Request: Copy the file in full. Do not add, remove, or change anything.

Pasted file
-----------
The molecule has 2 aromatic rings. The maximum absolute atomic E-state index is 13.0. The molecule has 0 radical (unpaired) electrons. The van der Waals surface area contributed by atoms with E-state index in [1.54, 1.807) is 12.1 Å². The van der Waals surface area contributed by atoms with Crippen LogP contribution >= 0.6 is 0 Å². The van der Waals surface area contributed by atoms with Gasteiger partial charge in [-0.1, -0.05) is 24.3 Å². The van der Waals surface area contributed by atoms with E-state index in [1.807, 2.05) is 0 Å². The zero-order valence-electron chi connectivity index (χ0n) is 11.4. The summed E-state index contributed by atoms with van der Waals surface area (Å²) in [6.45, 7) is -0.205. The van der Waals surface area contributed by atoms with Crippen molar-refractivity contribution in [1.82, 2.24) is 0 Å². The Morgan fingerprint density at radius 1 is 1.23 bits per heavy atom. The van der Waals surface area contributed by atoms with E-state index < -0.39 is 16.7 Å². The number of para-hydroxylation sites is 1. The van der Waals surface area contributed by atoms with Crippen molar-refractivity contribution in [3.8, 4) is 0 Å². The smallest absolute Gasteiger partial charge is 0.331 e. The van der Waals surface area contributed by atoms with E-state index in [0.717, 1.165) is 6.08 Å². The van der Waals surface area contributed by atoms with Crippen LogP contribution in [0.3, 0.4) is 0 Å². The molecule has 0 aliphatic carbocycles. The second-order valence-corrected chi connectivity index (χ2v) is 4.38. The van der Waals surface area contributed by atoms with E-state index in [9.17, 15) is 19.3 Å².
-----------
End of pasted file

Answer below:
The molecule has 2 aromatic rings. The maximum absolute atomic E-state index is 13.0. The molecule has 0 radical (unpaired) electrons. The van der Waals surface area contributed by atoms with E-state index in [1.54, 1.807) is 12.1 Å². The van der Waals surface area contributed by atoms with Crippen LogP contribution >= 0.6 is 0 Å². The van der Waals surface area contributed by atoms with Gasteiger partial charge in [-0.1, -0.05) is 24.3 Å². The van der Waals surface area contributed by atoms with E-state index in [1.807, 2.05) is 0 Å². The zero-order valence-electron chi connectivity index (χ0n) is 11.4. The summed E-state index contributed by atoms with van der Waals surface area (Å²) in [6.45, 7) is -0.205. The van der Waals surface area contributed by atoms with Crippen molar-refractivity contribution in [1.82, 2.24) is 0 Å². The Morgan fingerprint density at radius 1 is 1.23 bits per heavy atom. The van der Waals surface area contributed by atoms with E-state index < -0.39 is 16.7 Å². The number of para-hydroxylation sites is 1. The van der Waals surface area contributed by atoms with Crippen molar-refractivity contribution in [3.8, 4) is 0 Å². The smallest absolute Gasteiger partial charge is 0.331 e. The van der Waals surface area contributed by atoms with E-state index in [0.717, 1.165) is 6.08 Å². The van der Waals surface area contributed by atoms with Crippen LogP contribution in [0.3, 0.4) is 0 Å². The molecule has 0 aliphatic carbocycles. The second-order valence-corrected chi connectivity index (χ2v) is 4.38. The van der Waals surface area contributed by atoms with E-state index in [9.17, 15) is 19.3 Å².